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Noca Launches New Online Payment System

The current downturn is likely to be a tipping point for e-commerce, as thrifty buyers search for bargains on the web. We saw early signs of this trend recently when Amazon (s AMZN) reported great sales performance for the holiday season — quite the opposite of its brick-and-mortar peers’ experience. As online commerce gets more competitive, merchants are going to be looking to find ways to lower their costs.

Noca, a 2-year-old startup based Mountain View, Calif., started by former Visa (s V) executives, hopes to do this by offering a brand new online payment platform that essentially attacks the “processing fees” associated with credit card payments. Taking on the entire credit card establishment and other payment platforms such as PayPal is an incredibly brave move for a tiny startup.

Pankaj Gupta, CEO of Noca, says online merchants typically pay processing fees between 2 and 3 percent of revenue. “With total profit margins typically 3-4 percent this 2-3 percent becomes a huge problem (almost 50 percent of profit is going away in processing),” he says.

Noca avoids credit card processing fees by letting consumers use their bank account information to send money directly to merchants via “secure checks.” It’s not the only site to offer this approach — PayPal and other sites also allow customers to use their bank account information. Noca’s secure encryption technology seems to be its main pitch to potential customers. Even if that helps differentiate it from other e-check payments, I’m not sure that’s going to be enough.

I can see the appeal of using Noca for low-cost purchases like music, but I’m not sure consumers will be able to overcome the habit of buy-now-pay-later mentality that is encouraged by credit card companies.  In this down economy, many will be looking to stretch their dollars by using credit cards.

12 Responses to “Noca Launches New Online Payment System”

  1. I think this is an interesting endeavor, as for example we have in Russia, PayPal does not work, and using it to withdraw money from your credit card is impossible.

  2. Published at
    b) Ability to link my other checking/savings accounts : for example, if I have a Noca/paypal account, I would like to be able to link all my savings accounts at various banks, and my various credit cards there. And if I make a purchase, then paypal should deduct funds from the LOWEST APR savings account (thereby maximizing the interest that the customer collects), and if I am buying on credit, then paypal should charge that credit card of mine, that charges the LOWEST APR or HIGHEST REWARDS credit card. This helps the consumer manage all his finances AUTOMATICALLY.

  3. Published at
    Wrote :With recent trends in the economy of helping consumers save money on their purchases as well as maximize their savings, personal finance and internet bill payment together can offer consumers huge advantages if the following enhancements are made by companies like eBillmelater, Mint, paypal etc:
    a) Offer advantage over credit cards : Customer Purchase prices should be lower by say 2-3% (credit cards can charge 2-3% of purchase price as fees, to merchant) for consumer, and merchant will also thus get lower revenues (which they do anyway, while using credit card too). This is similar to a “cash back rebate”, but it is upfront in saving consumers money, and would be a VERY BIG PLUS, and customer base will grow exponentially.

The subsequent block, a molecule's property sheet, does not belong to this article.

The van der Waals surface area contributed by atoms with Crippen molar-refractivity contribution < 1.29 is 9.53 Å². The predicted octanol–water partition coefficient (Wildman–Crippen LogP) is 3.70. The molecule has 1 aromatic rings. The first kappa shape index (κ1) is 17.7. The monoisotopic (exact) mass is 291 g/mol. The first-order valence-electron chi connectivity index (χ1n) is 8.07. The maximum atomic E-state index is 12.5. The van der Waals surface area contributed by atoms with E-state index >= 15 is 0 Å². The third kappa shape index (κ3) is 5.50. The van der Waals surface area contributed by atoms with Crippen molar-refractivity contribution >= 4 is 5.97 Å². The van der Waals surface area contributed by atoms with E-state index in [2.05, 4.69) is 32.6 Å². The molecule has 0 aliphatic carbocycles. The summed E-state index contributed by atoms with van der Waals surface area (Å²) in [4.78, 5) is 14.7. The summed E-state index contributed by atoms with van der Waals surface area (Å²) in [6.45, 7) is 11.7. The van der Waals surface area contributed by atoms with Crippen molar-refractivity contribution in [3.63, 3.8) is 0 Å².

4. Click the security seal. It comes up invalid. Look at the bad grammar on the site. Look at all the invalid links.

    Looks like a scam site to this merchant.

    No way will I be giving them my company bank account info. No way.

  5. Payment providers who’s main benefit is cost will not succeed. Anyone selling will tell you that selling more is more important than saving a few BPs on payment processing.

  6. VISA reported excellent results last week, has a $42 billion mkt cap, and stunning margins. A retailer in this environment must seethe at those numbers. Those MasterCard is smaller, the picture is much the same.

    I know its not cheap to establish/maintain a global payment network that functions 24/7. However that’s a tough sell to a merchant looking to cut costs.

  7. Perhaps it is exactly in this economy that people will learn to appreciate that delaying payment doesn’t really “stretch your dollars”. Once you have pre-consumed next month’s income, either you mortgage future income, paying credit card rates of interest (15-30%/annum here in UK) – so reducing your total spending over time – or you keep within your means.

    Here in the UK we already use debit cards – linked directly to your bank account – quite extensively. A minority of websites offer better terms for debit cards – though this depends on the terms merchants can get from the bank – which likely has a share in Visa and/or Mastercard anyway.

    Of course, any serious competition for the credit card processors should help to reduce those outrageous charges…

  8. A slight mistake: a large portion of online payments are today done using a debit card, over 30%, so customers are not so credit oriented as we use to think….all other issues are correct, risk is still there because the risk is not on the account number but on repudiation and fraud…still possible as with all other ach based solution and sometimes even at higher rates than with credit cards…